Millennials on the Move: Sarah Darrow
35, Content Strategist for ODUOnline, Norfolk
Business community involvement:
Something that makes you stand out in your industry?
I started in international news and took a path through the emergence of social media for worldwide businesses that eventually brought me back to ODU. Because of this career path that spans communication from global to peer-to-peer, I offer unique perspectives on effective and scalable messaging.
Who keeps you motivated?
My friends, peers, colleagues and neighbors. I’m constantly surrounded by caring and motivated people, whether the goal is to advance a local business or uplift a threatened part of our community.
Tell us about a recent accomplishment that you’re proud of.
I am part of the team that helped poll and put together the Young Professionals Regional Report for tHRive. We worked together to write and distribute polls to young professionals in the area. We addressed topics ranging from quality of life and recreation to education and business. It was a monumental feat of teamwork. The report, released in May 2019, represents and validates the importance of young professionals in their priorities and desires and also serves as a tool to help our cities attract and retain a young workforce.
What’s a challenge you’ve had to overcome to find success?
When I started my career, I was certain that I’d retire a Pulitzer Prize-winning journalist. Redefining success and recognizing unexpected but amazing opportunities was a challenge for me. Although I may never win a Pulitzer, working for my alma mater ODU is a wonderful and uplifting experience with tremendous opportunity to make an impact. Old Dominion University is such an important part of our Coastal Virginia community, producing workforce-ready professionals while serving as an economic driver, employer, steward for leadership and innovator.
Most important aspect you look for in a workplace?
The cliched millennial answer applies here: I need to work for an organization that does something worthwhile. Obviously, most businesses exist in a for-profit space or are beholden to shareholders and/or a board, but any company is also a member of a community and needs to act as good corporate citizens.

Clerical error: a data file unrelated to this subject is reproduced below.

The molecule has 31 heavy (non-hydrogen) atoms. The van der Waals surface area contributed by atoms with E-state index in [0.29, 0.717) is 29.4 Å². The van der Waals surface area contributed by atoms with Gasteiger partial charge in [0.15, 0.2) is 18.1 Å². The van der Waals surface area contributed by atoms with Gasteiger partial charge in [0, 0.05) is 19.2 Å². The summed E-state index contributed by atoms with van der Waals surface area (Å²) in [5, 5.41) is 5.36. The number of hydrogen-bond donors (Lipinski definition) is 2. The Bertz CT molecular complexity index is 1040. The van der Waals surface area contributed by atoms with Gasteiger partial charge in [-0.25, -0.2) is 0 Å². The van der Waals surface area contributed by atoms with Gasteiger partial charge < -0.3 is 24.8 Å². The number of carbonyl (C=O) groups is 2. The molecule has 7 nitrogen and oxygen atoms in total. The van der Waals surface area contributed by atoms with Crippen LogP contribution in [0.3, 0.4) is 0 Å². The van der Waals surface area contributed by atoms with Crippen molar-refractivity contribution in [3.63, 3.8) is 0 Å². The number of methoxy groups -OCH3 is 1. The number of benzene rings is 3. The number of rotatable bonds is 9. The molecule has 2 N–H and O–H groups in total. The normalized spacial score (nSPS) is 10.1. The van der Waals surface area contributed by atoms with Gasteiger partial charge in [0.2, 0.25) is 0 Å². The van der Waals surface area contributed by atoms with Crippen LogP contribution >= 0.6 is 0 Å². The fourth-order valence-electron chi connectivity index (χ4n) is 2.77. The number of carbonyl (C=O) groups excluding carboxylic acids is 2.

What would you be doing if you weren’t in your current position?
I’d be working for Coastal Virginia Magazine, The Virginian-Pilot or another local media outlet, hunting down stories and helping to increase public knowledge and awareness of what’s going on in our communities. I still believe very strongly in the power of the press and am a huge advocate for well-researched and thoughtful journalism.
What new idea or development are you most excited about in Coastal Virginia right now?
Catch the King started in 2017 and is an app-based citizen science data collection project that tracks the highest tide of the year, the King Tide. Organizers for the initiative, which runs through community partners and volunteers, won a Guinness world record for the most contributions to an environmental survey with 59,718 data points contributed by Coastal Virginia locals. This data helps area scientists predict sea level rise and climate change impacts on the region. I’m so excited to volunteer for the cause, see it grow and hopefully help resiliency efforts in the future.
What do you think is Coastal Virginia’s biggest challenge?
Sea level rise. Not only do the rising waters impact our homes and commutes, but they also threaten every aspect of life around here from recreation to industry. We’re way past discussion—it’s time for action.
Favorite place in Coastal Virginia to go on the weekends?
My husband and I like to take out our bikes and take a ride through Ghent to Downtown Norfolk. We usually grab a meal at a local place (Cure and Handsome Biscuit are both brunch favorites) and then hit the Elizabeth River Trail. We take advantage of the ferry to visit our beautiful neighbor, Portsmouth, or wander around the Chrysler Museum if we need a break from the weather.
From her nomination:
“I admire Sarah’s constant energy to commit and participate in projects and programs around the region and am always impressed by the quality and standards of her work. She’s a natural connector and has an eye for making things happen.”
—Jessica Bedenbaugh, peer/colleague